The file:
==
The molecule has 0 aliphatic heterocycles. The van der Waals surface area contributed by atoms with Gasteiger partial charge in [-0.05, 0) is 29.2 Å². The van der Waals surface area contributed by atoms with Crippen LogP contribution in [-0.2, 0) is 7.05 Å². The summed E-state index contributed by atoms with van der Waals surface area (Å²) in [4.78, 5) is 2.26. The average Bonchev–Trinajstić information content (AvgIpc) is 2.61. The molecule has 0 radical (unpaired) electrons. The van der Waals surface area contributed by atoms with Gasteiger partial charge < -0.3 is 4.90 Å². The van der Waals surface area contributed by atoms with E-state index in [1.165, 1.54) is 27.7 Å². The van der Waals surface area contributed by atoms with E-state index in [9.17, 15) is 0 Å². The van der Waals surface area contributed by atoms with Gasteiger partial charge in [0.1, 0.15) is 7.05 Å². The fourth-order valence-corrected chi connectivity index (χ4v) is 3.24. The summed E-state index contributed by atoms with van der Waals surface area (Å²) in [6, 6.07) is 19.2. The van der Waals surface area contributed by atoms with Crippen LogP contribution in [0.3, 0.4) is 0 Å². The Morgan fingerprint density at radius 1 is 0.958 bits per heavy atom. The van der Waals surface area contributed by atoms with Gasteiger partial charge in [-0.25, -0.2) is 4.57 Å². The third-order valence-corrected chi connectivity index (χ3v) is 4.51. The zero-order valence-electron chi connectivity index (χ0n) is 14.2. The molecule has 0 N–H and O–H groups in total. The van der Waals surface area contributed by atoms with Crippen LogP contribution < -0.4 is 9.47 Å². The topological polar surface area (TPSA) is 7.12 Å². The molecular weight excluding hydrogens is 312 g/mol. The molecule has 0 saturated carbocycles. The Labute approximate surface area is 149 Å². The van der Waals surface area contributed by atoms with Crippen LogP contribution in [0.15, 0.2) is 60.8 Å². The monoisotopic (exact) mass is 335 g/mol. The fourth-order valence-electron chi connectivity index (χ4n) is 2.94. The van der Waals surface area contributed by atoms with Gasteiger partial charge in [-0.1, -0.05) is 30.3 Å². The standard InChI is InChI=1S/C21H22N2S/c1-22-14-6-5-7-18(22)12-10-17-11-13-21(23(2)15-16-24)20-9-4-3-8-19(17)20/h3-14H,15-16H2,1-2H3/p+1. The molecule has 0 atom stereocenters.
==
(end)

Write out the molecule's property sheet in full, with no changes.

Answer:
The molecule has 0 aliphatic heterocycles. The van der Waals surface area contributed by atoms with Gasteiger partial charge in [-0.05, 0) is 29.2 Å². The van der Waals surface area contributed by atoms with Crippen LogP contribution in [-0.2, 0) is 7.05 Å². The summed E-state index contributed by atoms with van der Waals surface area (Å²) in [4.78, 5) is 2.26. The average Bonchev–Trinajstić information content (AvgIpc) is 2.61. The molecule has 0 radical (unpaired) electrons. The van der Waals surface area contributed by atoms with Gasteiger partial charge < -0.3 is 4.90 Å². The van der Waals surface area contributed by atoms with E-state index in [1.165, 1.54) is 27.7 Å². The van der Waals surface area contributed by atoms with E-state index in [9.17, 15) is 0 Å². The van der Waals surface area contributed by atoms with Gasteiger partial charge in [0.1, 0.15) is 7.05 Å². The fourth-order valence-corrected chi connectivity index (χ4v) is 3.24. The summed E-state index contributed by atoms with van der Waals surface area (Å²) in [6, 6.07) is 19.2. The van der Waals surface area contributed by atoms with Crippen LogP contribution in [0.3, 0.4) is 0 Å². The Morgan fingerprint density at radius 1 is 0.958 bits per heavy atom. The van der Waals surface area contributed by atoms with Gasteiger partial charge in [-0.25, -0.2) is 4.57 Å². The third-order valence-corrected chi connectivity index (χ3v) is 4.51. The zero-order valence-electron chi connectivity index (χ0n) is 14.2. The molecule has 0 N–H and O–H groups in total. The van der Waals surface area contributed by atoms with Crippen LogP contribution < -0.4 is 9.47 Å². The topological polar surface area (TPSA) is 7.12 Å². The molecular weight excluding hydrogens is 312 g/mol. The molecule has 0 saturated carbocycles. The Labute approximate surface area is 149 Å². The van der Waals surface area contributed by atoms with Crippen LogP contribution in [0.15, 0.2) is 60.8 Å². The monoisotopic (exact) mass is 335 g/mol. The fourth-order valence-electron chi connectivity index (χ4n) is 2.94. The van der Waals surface area contributed by atoms with Gasteiger partial charge in [-0.1, -0.05) is 30.3 Å². The standard InChI is InChI=1S/C21H22N2S/c1-22-14-6-5-7-18(22)12-10-17-11-13-21(23(2)15-16-24)20-9-4-3-8-19(17)20/h3-14H,15-16H2,1-2H3/p+1. The molecule has 0 atom stereocenters.